Bill Gates, the American billionaire philanthropist, said on Wednesday that he hopes to see “a more generous” South Korea in its global aid contribution to help address global health challenges and provide appropriate assistance to those in developing countries.
In addition to its rapid innovation in vaccine development, Bill Gates, co-chair of the Bill & Melinda Gates Foundation, believes that increasing the aid budget is another important role that South Korea can play as a wealthy country.
“I’m very involved in encouraging rich countries to be more generous and to raise their aid budgets,” Gates said in an interview with Yonhap News Agency on the last day of his three-day trip to Seoul.
“You can’t do everything. Even in rich countries, there are some trade-offs that you don’t spend infinite amounts to intervene, but in poor countries, those trade-offs are quite brutal … so we should make sure everything goes to those high-impact interventions,” he said.
Gates praised Seoul’s pledge to increase the aid budget as a percentage of GDP from 0.16 percent to 0.3 percent, calling it a “fantastic” move that could make South Korea the world’s “tenth largest donor.”
South Korea set the aid budget for 2023 at 4.5 trillion won ($3.43 billion) in June, an increase of 502 billion won from this year.
Gates suggested that South Korea contribute to the upcoming replenishment of the Global Fund, an international funding agency for anti-epidemic campaigns.
“If Korea could come in at over the three year period $100 to $150 million, that would be a fantastic contribution and a significant increase,” he said.
Gates suggested that South Korea consider the Coalition for Epidemic Preparedness Initiative (CEPI), a global partnership for vaccine research and development against infectious diseases such as COVID-19.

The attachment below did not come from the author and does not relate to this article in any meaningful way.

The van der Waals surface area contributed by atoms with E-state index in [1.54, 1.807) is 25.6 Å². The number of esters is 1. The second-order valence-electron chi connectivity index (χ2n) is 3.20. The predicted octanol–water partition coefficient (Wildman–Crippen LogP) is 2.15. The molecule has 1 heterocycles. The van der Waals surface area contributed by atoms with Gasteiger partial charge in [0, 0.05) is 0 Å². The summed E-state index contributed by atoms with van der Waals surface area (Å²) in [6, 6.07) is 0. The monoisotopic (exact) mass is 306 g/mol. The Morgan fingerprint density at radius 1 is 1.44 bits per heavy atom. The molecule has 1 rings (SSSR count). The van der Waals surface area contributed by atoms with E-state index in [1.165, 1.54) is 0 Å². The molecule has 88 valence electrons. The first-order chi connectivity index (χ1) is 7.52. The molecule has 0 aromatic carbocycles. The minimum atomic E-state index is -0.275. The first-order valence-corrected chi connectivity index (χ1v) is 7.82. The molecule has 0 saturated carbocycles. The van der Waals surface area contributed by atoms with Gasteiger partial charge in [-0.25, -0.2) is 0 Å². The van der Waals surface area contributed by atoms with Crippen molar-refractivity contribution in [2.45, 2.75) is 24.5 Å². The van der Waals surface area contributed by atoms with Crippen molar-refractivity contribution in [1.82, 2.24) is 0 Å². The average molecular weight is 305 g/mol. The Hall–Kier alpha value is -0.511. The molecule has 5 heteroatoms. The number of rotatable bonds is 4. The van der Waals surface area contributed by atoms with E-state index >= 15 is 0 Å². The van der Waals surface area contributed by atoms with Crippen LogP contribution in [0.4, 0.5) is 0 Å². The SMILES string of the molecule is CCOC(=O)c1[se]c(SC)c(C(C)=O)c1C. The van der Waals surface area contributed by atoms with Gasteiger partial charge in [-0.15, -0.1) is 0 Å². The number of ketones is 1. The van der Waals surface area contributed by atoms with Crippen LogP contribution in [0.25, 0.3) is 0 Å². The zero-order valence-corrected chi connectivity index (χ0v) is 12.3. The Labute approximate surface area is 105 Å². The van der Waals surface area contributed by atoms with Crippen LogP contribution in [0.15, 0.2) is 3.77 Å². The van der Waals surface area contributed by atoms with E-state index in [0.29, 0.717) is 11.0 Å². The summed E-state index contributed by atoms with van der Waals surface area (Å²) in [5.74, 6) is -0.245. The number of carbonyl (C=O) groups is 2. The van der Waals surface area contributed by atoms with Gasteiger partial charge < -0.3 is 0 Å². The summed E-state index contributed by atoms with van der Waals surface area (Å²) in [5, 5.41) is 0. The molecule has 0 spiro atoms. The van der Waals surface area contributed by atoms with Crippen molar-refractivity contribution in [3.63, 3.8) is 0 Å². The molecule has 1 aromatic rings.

When asked if he had presented such proposals to South Korean officials during previous meetings with President Yoon Suk-yeol and National Assembly Speaker Kim Jin-pyo, Gates stated that the “conversation has been ongoing.”
“We do point out that those two groups have actually granted more money into South Korea than the contribution, so South Korea is actually winning the spending on its merit,” Gates said.
“If they choose to give it at those levels, I’ll be the first to thank them for their amazing generosity,” he said.
On the COVID-19 forecast, Gates, author of the latest book, “How to Prevent the Next Pandemic,” said infection numbers continue to be higher than expected and urged the international community to increase budgets for organisations such as the World Health Organization so that they can “fly into crisis situations” with top-notch teams and tools.
“I’m still hopeful that over the next several years that people will decide this is a smart investment to make,” Gates said.